If it’s fun, people will come.
Are your guests excited to spend time in your hotel’s lobby? Do they linger over a drink, text their friends to join them, and then post this fabulous outing on social media? If not, it may be time to think about an upgrade from conference-room-chic to tastemaker destination.
From huge international brands to small boutique establishments, hotels of all shapes and sizes are seeing the merits of this trend and acting accordingly. Here are three reasons why you should consider following suit.
It’s what your guests want
In the past, lobbies have traditionally been transitional spaces. People check in, get their room key, check out. Maybe they wait to meet a friend or colleague before leaving the lobby to spend their social time elsewhere.
The modern hotel lobby more closely resembles a wine bar or an art gallery (or both), with the goal of attracting guests and locals, convincing them to stay a while. Gone are the days when guests stayed in their rooms alone. They want a communal, functional space where they can be alone or social, depending on mood – a space that feels alive and exciting, with the occasional surprise thrown in (taxidermy on the walls, anyone?).
Hotels have focused on their public spaces because many of them have smaller guest rooms with less furniture. The experience a guest used to have in the room – working, eating, relaxing – is now transitioning to the lobby, which is often equipped with the two modern features no traveler lives without – Wi-Fi and electrical outlets.
Locals will come
Neighborhood residents (or “non-guests”) are a key component of this new lobby experience. Guests want to feel a part of their adopted community and to be surrounded by like-minded people. This is one of the reasons for the recent renaissance of the hotel bar. These venues are now competing for audience directly with area nightclubs, restaurants, and even performance spaces.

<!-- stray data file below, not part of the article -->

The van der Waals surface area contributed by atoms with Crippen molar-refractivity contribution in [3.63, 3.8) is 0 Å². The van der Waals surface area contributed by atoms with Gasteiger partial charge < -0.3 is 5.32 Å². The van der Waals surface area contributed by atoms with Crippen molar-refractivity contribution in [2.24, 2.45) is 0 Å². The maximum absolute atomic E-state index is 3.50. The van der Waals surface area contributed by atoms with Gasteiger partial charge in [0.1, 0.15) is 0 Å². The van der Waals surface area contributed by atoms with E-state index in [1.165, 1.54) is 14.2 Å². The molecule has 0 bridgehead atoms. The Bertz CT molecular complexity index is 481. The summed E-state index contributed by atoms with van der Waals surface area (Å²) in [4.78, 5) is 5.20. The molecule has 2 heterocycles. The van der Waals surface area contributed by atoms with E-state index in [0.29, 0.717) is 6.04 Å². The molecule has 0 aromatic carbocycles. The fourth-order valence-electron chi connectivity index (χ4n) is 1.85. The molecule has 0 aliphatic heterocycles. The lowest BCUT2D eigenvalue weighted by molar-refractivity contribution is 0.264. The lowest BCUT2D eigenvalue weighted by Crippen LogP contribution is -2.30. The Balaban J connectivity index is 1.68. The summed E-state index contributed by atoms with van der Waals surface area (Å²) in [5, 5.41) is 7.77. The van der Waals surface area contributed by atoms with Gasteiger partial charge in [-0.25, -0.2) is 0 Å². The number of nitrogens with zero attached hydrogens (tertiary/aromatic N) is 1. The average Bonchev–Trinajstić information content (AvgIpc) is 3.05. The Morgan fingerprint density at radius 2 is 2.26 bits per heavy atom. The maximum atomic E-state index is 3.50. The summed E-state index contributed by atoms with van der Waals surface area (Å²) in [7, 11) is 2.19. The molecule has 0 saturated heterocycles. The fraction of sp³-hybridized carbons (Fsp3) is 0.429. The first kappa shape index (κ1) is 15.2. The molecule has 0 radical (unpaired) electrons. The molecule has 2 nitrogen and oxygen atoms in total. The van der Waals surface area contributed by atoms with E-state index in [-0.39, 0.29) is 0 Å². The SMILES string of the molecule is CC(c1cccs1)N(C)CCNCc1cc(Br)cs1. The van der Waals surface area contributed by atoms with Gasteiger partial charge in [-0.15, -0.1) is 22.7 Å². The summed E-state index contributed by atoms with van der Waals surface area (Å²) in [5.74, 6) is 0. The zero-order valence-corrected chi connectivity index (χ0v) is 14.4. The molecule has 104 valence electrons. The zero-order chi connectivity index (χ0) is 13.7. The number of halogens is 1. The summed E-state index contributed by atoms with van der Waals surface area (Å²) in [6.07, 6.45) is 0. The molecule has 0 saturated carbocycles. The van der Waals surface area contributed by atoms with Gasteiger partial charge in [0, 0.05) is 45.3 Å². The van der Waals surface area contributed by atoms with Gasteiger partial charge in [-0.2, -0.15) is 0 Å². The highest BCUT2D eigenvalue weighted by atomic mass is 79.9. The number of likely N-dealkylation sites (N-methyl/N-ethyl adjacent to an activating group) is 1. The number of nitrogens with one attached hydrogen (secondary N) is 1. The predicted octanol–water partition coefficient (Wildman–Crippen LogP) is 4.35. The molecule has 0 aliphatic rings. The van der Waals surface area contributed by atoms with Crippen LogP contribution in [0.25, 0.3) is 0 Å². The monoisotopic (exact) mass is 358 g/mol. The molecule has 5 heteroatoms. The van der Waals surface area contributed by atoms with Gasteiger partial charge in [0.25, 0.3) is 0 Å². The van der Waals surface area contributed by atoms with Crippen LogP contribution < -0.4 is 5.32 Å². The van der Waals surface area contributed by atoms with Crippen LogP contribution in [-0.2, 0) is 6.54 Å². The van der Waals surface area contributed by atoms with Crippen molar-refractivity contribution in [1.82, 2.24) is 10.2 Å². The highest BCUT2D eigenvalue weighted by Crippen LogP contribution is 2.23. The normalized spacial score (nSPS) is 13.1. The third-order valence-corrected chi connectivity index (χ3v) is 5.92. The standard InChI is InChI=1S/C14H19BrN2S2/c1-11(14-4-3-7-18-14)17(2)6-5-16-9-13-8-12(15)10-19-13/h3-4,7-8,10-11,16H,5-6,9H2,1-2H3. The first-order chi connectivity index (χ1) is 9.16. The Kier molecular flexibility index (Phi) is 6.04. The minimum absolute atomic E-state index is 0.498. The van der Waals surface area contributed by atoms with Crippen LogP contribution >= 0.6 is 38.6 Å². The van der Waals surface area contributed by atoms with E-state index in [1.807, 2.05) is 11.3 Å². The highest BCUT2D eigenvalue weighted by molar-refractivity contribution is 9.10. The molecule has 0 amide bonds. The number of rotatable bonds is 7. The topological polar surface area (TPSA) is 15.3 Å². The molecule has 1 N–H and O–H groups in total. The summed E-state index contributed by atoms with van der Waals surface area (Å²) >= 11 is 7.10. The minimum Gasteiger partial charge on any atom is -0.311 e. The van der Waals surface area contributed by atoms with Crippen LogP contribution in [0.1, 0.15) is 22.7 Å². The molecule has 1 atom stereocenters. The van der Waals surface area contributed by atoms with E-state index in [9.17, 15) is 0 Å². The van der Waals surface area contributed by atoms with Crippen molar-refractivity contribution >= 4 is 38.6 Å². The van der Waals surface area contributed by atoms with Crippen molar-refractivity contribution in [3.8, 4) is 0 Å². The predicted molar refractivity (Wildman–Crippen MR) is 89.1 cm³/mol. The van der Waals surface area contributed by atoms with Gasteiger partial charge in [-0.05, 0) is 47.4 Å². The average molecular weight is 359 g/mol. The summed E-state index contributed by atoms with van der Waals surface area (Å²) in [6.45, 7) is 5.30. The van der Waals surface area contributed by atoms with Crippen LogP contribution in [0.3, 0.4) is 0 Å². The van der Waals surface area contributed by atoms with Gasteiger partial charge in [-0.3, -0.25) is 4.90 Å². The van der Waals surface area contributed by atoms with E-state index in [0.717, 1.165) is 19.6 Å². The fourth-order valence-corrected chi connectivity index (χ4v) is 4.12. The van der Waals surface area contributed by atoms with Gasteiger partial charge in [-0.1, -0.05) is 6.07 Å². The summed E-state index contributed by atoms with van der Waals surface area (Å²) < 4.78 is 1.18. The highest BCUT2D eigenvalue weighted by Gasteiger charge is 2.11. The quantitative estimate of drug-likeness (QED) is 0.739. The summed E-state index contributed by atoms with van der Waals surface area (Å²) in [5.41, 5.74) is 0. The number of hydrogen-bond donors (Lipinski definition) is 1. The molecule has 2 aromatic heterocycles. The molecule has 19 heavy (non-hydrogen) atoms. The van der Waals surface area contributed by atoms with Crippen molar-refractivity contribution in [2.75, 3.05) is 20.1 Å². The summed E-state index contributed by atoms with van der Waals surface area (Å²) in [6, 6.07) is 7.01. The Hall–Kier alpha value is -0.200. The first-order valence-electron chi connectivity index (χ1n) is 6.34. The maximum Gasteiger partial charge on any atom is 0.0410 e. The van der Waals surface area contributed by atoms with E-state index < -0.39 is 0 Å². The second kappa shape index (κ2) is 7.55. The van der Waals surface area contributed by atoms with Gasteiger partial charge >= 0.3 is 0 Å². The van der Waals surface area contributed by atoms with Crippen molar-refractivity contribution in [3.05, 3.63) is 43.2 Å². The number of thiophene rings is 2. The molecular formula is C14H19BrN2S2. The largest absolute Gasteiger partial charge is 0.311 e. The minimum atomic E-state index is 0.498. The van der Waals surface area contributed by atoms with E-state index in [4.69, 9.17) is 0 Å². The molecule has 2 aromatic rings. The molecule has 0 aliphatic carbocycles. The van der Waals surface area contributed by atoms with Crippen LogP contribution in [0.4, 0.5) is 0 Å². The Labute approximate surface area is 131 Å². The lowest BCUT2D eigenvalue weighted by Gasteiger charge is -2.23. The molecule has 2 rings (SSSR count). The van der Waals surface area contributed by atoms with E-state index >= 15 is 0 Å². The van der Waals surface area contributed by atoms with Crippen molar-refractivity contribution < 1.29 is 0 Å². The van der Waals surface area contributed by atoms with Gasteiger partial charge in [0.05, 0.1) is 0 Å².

The influence of this growing non-guest audience cannot be overstated. In response to their presence, the hotel lobby has changed. It is no longer acceptable for such a space to have a handful of armchairs, and a puny bar tucked into a corner. Flexibility is the new norm, with lobbies now outfitted to fit multiple purposes and crowds. Large blocky furniture has given way to smaller chairs and stools – and the occasional pouf – that can be arranged in multiple ways, sometimes by the guests themselves.
Case in point, New York’s Gramercy Park Hotel lobby boasts original artwork from the likes of Damien Hirst, Andy Warhol, and Jean-Michel Basquiat. A casual visitor to the Nomad Hotel in the Flatiron District will find Kitchen Arts & Letters, a culinary library featuring how-to manuals, best sellers, plus rare and out-of-print volumes. For those who prefer a sports theme, JW Marriott Los Angeles L.A. Live sits next to the Staples Center in downtown Los Angeles and is typically packed after any game or concert. Stick around and mingle with the vibrant, international crowd, particularly if the Lakers, Rams, or Kings are playing.
But this vibe isn’t for everyone. Hotels should be mindful of accommodating all segments of their audience. A family with children attempting to check in shouldn’t have to shout over raucous, inebriated revelers five feet away. It’s a bit of a picture puzzle and may take time to get it right, but careful attention to the balance of amenities, traffic flow, and operating hours will ensure a good experience for all.
People will share it
People like awesome. They share it. Your hotel can be an amazing memory for guests and locals alike. Visual design, color, and attitude are all key ingredients in the sharable stew.
New York’s NoMo SoHo’s lobby soars with greenery around every turn. It begs for Instagram and whisks guests away from city noise. Hotel Indigo in the city’s Lower East Side has a gorgeous view from its 14th-floor sky lobby. If you can draw your eyes away, you’ll see a variety of artwork including a fabulous ceiling mural by neighborhood graffiti artist Lee Quiñones. This custom creation features a map of the Lower East Side with polaroids of the eccentric folks who lived there.
The days of the Holiday Inn slogan, “the best surprise is no surprise” are numbered. Hotels across the globe are finding innovative ways to retain their current clients and attract new ones as they bring their lobbies into the modern era. Be a leader in this movement, and the crowds will follow.
At Beachwood Custom, we are committed to great quality and design in the hospitality industry. If you’re interested in learning more about how we can enhance your design project, contact our team today. We would love the opportunity to walk you through your options.